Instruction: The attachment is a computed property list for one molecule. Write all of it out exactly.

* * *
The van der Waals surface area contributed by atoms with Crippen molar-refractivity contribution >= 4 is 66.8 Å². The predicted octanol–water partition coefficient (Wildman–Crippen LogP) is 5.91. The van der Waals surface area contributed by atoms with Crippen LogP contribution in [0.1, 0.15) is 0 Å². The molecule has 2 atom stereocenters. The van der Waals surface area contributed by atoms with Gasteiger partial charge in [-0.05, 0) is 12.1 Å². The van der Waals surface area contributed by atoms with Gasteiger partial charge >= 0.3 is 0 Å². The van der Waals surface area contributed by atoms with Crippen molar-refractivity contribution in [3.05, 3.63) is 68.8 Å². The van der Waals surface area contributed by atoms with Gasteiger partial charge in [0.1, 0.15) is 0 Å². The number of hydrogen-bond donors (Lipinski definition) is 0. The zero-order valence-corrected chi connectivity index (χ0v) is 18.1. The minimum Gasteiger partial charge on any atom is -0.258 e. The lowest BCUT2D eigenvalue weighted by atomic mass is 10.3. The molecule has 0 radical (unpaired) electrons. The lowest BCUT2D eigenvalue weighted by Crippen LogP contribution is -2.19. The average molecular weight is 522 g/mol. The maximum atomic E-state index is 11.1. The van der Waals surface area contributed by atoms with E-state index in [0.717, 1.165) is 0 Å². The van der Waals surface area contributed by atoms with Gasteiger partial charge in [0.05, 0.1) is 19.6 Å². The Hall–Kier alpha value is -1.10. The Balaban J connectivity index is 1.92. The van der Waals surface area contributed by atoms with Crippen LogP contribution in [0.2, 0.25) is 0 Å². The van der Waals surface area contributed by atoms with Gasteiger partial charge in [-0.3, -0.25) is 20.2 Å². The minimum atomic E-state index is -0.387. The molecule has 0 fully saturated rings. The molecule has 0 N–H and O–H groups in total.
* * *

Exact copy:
The van der Waals surface area contributed by atoms with Crippen molar-refractivity contribution >= 4 is 66.8 Å². The predicted octanol–water partition coefficient (Wildman–Crippen LogP) is 5.91. The van der Waals surface area contributed by atoms with Crippen LogP contribution in [0.1, 0.15) is 0 Å². The molecule has 2 atom stereocenters. The van der Waals surface area contributed by atoms with Gasteiger partial charge in [-0.05, 0) is 12.1 Å². The van der Waals surface area contributed by atoms with Gasteiger partial charge >= 0.3 is 0 Å². The van der Waals surface area contributed by atoms with Crippen molar-refractivity contribution in [3.05, 3.63) is 68.8 Å². The van der Waals surface area contributed by atoms with Gasteiger partial charge in [0.1, 0.15) is 0 Å². The number of hydrogen-bond donors (Lipinski definition) is 0. The zero-order valence-corrected chi connectivity index (χ0v) is 18.1. The minimum Gasteiger partial charge on any atom is -0.258 e. The lowest BCUT2D eigenvalue weighted by atomic mass is 10.3. The molecule has 0 radical (unpaired) electrons. The lowest BCUT2D eigenvalue weighted by Crippen LogP contribution is -2.19. The average molecular weight is 522 g/mol. The maximum atomic E-state index is 11.1. The van der Waals surface area contributed by atoms with E-state index in [0.717, 1.165) is 0 Å². The van der Waals surface area contributed by atoms with Gasteiger partial charge in [0.05, 0.1) is 19.6 Å². The Hall–Kier alpha value is -1.10. The Balaban J connectivity index is 1.92. The van der Waals surface area contributed by atoms with Crippen LogP contribution in [0.2, 0.25) is 0 Å². The van der Waals surface area contributed by atoms with Gasteiger partial charge in [-0.3, -0.25) is 20.2 Å². The minimum atomic E-state index is -0.387. The molecule has 0 fully saturated rings. The molecule has 0 N–H and O–H groups in total.